I was thinking about this today because I had the opportunity to buy something on e-Bay and I wouldn’t. The reason is silly, I think. Back in 2010 (12 years ago?) I had an issue with a sale and I ended up losing several hundred dollars. At the time, I could not figure out a way to talk with customer service (critical). My customer was awful, heaping insults on me and outright lying about the product. He was a swindler, he stopped his credit card charge, kept the merchandise and I was helpless to stop him, or even get someone to listen. It was such a bad experience, I ended up sorely frustrated and traumatized.
It reminded me of something that occurred earlier in my life. I am someone who has been in therapy, all of my life. I attend intermittently and I can go for years, or for the six weeks that EAP allows, whatever is needed, I will get it done. I was therefore surprised when I was intimidated by a man that I supervised. At the time, it wasn’t my first Rodeo, I had supervised dozens of men in jobs throughout my career. This man would approach me aggressively, he was tall (over 6 feet) and his hair was white. I could not figure it out and then one day a piece of familiarity struck me. As I was standing there, I recognized my father, inside of me. This man reminded me of my father: 6’2″, blonde hair, aggressive approach. It changed how I interacted with this guy, through no fault of his own. It was my reflection of my father and not my staff member that I was having interactions with.
Not Just Baggage, but Beliefs too!
I notice that I not only bring old experiences with me, but I also bring old beliefs to my relationships. It was another supervisee, beautiful, blonde, the face of an angel, who was a pathological liar. I supervised this woman for a year before I realized what a great liar she was. What a crazy realization that was. Since when are beautiful people less capable of committing sins? What a rube I was! Of course the angel-faced can be liars. Of course the ugly can be beautiful inside and out!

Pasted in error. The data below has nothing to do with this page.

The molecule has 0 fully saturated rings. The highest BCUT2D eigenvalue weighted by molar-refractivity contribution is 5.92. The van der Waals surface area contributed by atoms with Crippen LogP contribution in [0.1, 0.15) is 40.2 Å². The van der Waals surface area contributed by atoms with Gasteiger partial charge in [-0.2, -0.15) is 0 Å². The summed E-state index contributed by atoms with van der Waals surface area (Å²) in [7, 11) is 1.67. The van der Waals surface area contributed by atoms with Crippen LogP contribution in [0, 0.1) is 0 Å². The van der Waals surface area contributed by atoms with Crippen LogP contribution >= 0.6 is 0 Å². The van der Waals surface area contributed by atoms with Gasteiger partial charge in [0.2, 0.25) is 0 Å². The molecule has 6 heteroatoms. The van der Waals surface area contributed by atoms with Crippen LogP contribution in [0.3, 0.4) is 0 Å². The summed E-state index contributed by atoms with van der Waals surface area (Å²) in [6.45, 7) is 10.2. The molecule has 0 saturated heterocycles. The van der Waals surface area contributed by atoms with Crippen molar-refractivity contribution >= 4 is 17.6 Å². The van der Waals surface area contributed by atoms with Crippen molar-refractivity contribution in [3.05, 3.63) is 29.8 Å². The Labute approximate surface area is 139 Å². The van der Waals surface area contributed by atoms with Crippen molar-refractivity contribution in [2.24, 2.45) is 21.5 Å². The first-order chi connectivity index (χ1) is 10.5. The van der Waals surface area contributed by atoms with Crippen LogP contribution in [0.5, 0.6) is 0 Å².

I have to remind myself that the past haunts me in many ways; Just as much in the short term as in the long term. My last interchange was angry and difficult, I bring that difficulty with me into the next conversation. It’s human and inevitable.
How do I avoid this behavior? Better yet, how do I manage this process? Because the truth is, I don’t see myself avoiding behavior that is so natural. Manage it yes: I think my husband has done the best with this skill. Back when we were working, he practiced a sort of Zen interruption into our day, by taking deep breathes at the end of the work day. We would then sit and listen to each other’s rendition of the day. That interruption reset our thinking, we are with each other, not with those who made up our daily experience.
By having an interruption, we get a chance to reset our psyches. This Zen interruption gave us the moment we needed to notice that we are not at work anymore, that we were indeed at home with each other. We didn’t deserve any flak leftover from the work day.
How to handle the childhood baggage that we bring with us into adulthood, unbeknownst to our brain? We need that interruption in our thinking and our stomach will tell us when we need the interruption. In fact, we always have everything we need to bring maximum awareness to our actions and behaviors. We always have everything we need to bring wisdom to everything that we do.